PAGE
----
Congress before committing combat troops" to Vietnam,
but J.F.K.’s remark was a subterfuge. Months later
the New York Times wrote an explosive October
17, 1962 editorial that read in part:
death of three American flyers and the injury
of another this week revealed to the American
people what the Communists have known for a long
time - that United States Air Force planes, manned
by United States pilots, as well as many Army
light planes and helicopters have been engaged
in active combat against the Vietminh guerrillas."
1961 Kennedy had sent 16,000 U.S. Special Forces
and military "advisors" to Vietnam, as well as
authorizing the creation of "free-fire zones"
and the use of U.S. piloted jet planes in dropping
napalm and defoliants on Vietnamese guerrilla
fighters. Much of this was kept hidden from the
American public but eventually revealed in 1971
when a top-secret Pentagon study, The
Pentagon Papers, were leaked to
the New York Times by military analyst, Daniel
Who Meddles In A Quarrel Not His Own
Vic Dinnerstein. Offset poster. 1965.
Image supplied by CSPG.
Who Meddles In A Quarrel Not His Own
had a pair of beagles named Him and Her that were
seemingly inseparable from the president, and
the press regularly photographed Johnson with
his dogs. In May of 1964, while playing with the
beagles on the White House lawn, L.B.J. lifted
Him up by the ears. A photographer captured
and the photo was published around the world.
Dinnerstein, a designer who lived and worked in
Los Angeles, California, saw the photo of L.B.J.
mishandling the pup and had a sudden realization.
"Like the man who seizes a passing dog by the
ears is he who meddles in a quarrel not his own"
was a Biblical
(26:17) that perfectly described the photo of
the president - especially since L.B.J. was meddling
in Vietnam. Dinnerstein would combine the photo
with the Biblical Proverb to create a poster he
titled, He Who Meddles In A Quarrel Not His
the time Dinnerstein published and distributed
his poster in 1965, The U.S. Congress had passed
of Tonkin Resolution
on August 7, 1964, giving President Johnson the
power to attack North Vietnam without a formal
Declaration of War. In February of 1965 Johnson
launched Operation Rolling Thunder - the sustained
aerial bombing campaign of North Vietnam. Serious
opposition to the Vietnam War was just beginning
in the U.S. in 1965. In March the Students for
a Democratic Society organized the first anti-Vietnam
War "teach-in" at the University of Michigan at
Ann Arbor. Students at thirty-five campuses across
the nation followed suit. In April the first mass
march against the war took place in Washington,
DC, drawing over 25,000 protestors.
of America’s most determined opposition to the
Vietnam War was organized and carried out by the
nation’s religious community. On April 4, 1965,
the Fellowship of Reconciliation’s Clergymen’s
Emergency Committee for Vietnam published a full
page ad in the New York Times in opposition to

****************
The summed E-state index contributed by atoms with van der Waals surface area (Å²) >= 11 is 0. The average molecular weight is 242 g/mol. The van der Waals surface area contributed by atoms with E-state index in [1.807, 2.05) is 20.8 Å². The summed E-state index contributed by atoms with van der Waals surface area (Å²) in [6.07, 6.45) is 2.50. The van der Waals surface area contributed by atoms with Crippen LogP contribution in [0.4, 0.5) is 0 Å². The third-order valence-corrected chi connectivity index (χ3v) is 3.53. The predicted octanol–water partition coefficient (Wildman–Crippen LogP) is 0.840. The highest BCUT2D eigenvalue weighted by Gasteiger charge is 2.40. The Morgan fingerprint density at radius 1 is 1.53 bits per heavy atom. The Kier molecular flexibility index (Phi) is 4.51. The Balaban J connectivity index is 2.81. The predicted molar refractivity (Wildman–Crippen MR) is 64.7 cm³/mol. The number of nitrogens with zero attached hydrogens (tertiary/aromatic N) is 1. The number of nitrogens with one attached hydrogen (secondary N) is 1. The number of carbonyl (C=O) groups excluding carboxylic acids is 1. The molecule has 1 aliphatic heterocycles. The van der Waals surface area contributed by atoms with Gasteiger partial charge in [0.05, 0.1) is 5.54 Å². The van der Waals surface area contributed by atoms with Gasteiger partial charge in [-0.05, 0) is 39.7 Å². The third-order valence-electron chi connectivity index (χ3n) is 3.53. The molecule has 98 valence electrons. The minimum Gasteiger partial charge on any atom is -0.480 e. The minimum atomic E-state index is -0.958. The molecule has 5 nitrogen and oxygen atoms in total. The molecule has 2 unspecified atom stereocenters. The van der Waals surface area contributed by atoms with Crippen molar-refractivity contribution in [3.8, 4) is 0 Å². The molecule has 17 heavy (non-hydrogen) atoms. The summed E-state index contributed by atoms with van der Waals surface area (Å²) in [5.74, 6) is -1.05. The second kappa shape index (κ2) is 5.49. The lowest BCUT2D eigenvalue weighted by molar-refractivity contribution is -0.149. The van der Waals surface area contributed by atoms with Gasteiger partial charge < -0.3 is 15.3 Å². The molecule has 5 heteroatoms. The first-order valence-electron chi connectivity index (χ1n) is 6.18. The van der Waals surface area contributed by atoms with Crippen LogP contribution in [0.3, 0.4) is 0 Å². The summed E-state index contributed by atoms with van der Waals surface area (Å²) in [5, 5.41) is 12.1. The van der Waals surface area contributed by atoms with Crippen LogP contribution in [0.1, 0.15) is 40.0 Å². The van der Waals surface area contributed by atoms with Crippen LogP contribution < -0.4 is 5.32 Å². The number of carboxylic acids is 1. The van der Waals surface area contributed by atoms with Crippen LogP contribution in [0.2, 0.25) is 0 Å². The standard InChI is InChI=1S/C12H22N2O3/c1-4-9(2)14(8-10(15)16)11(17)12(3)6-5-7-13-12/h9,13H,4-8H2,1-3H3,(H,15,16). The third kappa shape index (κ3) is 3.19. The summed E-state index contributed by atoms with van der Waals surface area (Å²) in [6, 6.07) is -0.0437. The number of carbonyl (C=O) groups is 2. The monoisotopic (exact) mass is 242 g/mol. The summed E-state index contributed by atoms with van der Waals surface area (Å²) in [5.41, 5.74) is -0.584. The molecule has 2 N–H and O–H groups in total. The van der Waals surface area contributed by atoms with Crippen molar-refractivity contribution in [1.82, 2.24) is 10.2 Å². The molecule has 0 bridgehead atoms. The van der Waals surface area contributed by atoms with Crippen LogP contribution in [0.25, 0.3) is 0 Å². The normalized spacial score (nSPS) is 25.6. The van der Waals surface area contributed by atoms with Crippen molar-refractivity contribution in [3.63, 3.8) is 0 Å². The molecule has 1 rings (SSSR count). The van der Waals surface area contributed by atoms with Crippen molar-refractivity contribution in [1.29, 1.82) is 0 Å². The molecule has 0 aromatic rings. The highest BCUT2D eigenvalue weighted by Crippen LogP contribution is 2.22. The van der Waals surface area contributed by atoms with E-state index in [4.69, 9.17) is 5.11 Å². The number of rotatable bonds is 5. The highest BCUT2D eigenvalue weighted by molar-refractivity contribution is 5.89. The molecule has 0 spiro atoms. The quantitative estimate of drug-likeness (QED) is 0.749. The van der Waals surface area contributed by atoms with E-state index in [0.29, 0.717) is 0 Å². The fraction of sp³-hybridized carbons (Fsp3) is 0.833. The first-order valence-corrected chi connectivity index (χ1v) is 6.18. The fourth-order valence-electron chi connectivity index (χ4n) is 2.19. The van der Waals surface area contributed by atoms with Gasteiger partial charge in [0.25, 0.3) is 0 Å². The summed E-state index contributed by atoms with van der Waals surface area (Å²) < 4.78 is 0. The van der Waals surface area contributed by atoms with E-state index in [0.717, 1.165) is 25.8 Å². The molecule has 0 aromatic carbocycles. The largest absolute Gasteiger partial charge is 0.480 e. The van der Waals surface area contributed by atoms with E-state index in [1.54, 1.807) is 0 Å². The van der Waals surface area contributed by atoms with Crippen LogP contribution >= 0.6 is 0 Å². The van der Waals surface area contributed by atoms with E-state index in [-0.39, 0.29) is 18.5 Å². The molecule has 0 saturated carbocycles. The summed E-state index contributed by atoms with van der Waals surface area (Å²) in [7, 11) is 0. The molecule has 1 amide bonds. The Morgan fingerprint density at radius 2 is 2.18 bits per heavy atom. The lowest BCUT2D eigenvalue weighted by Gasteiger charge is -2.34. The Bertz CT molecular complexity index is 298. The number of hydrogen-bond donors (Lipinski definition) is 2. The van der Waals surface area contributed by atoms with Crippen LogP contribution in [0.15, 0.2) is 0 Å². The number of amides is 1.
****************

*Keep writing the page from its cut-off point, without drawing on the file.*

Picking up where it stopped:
the U.S. bombing of North Vietnam – the ad was
signed by 2,500 priests, ministers, and rabbis.
Concerned About Vietnam was founded in New York
in October, 1965, changing its name and focus
a year later to become Clergy and Laymen Concerned
About Vietnam (CALCAV). The multi-denominational
group of Protestants, Catholics, and Jews, quickly
grew into a national network, and by 1967 CALCAV
was organizing civil disobedience against the
war. The Reverend
William Sloane Coffin Jr.
was just one prominent member of CALCAV who supported
non-violent resistance to the war. He led an October,
1967 church service in Boston were over 1000 draft
resisters turned in their draft cards in open
defiance of the government. CALCAV issued a "Statement
on Conscience and Conscription," in which the
group promised to assist those who were non-violently
resisting the draft, a document that over 1,300
clergymen would sign. [back
– David Levine.
Pen and ink. 1966.
Levine's "Surgery Scar" Cartoon
L.B.J. underwent gallbladder surgery at Bethesda
Naval Medical Center on Labor Day weekend in 1965,
U.S. troop levels in Vietnam had reached 184,000
and the average monthly death toll for U.S. soldiers
was 172 (U.S. troop levels would reach 200,000
by year’s end). After his release from the hospital
Johnson met with reporters, and to everyone’s
surprise he lifted his shirt to display the surgical
scar that ran across his abdomen. Charles Tasnadi
of the Associated Press snapped
of L.B.J. just as the president was pointing at
his scar with his right hand - the instantly famous
photo became a godsend to opponents of the Vietnam
1966 the illustrator and editorial cartoonist
David Levine created a pen and ink drawing of
L.B.J. that was loosely based upon Tasnadi’s photograph,
but where the photo had revealed a surgical scar,
Levine’s interpretation turned the scar into a
map of Vietnam. Commissioned and published by
the New York Review of Books, Levine’s drawing
revealed the obvious; L.B.J’s Vietnam policy had
become a self-inflicted wound. His "Great Society"
was rotting away in the humid jungles of Vietnam.
I seem to recall the cartoon being reproduced
in underground newspapers and on antiwar flyers
of the period - it certainly was widely discussed,
hotly debated, and very influential. While Levine
aimed at Johnson and the Vietnam War, it is his
"map" cartoon that is best remembered. [back
the anonymous 1967 silkscreen poster, The Great
Society, L.B.J.’s ghostly white face hovers
above an apocalyptic scene of despair and violence
as the racial powder-keg of U.S. urban centers
literally goes up in smoke. The president’s huge
disembodied head is juxtaposed against a tiny
African American child - the disparity in their
sizes indicative of the political and economic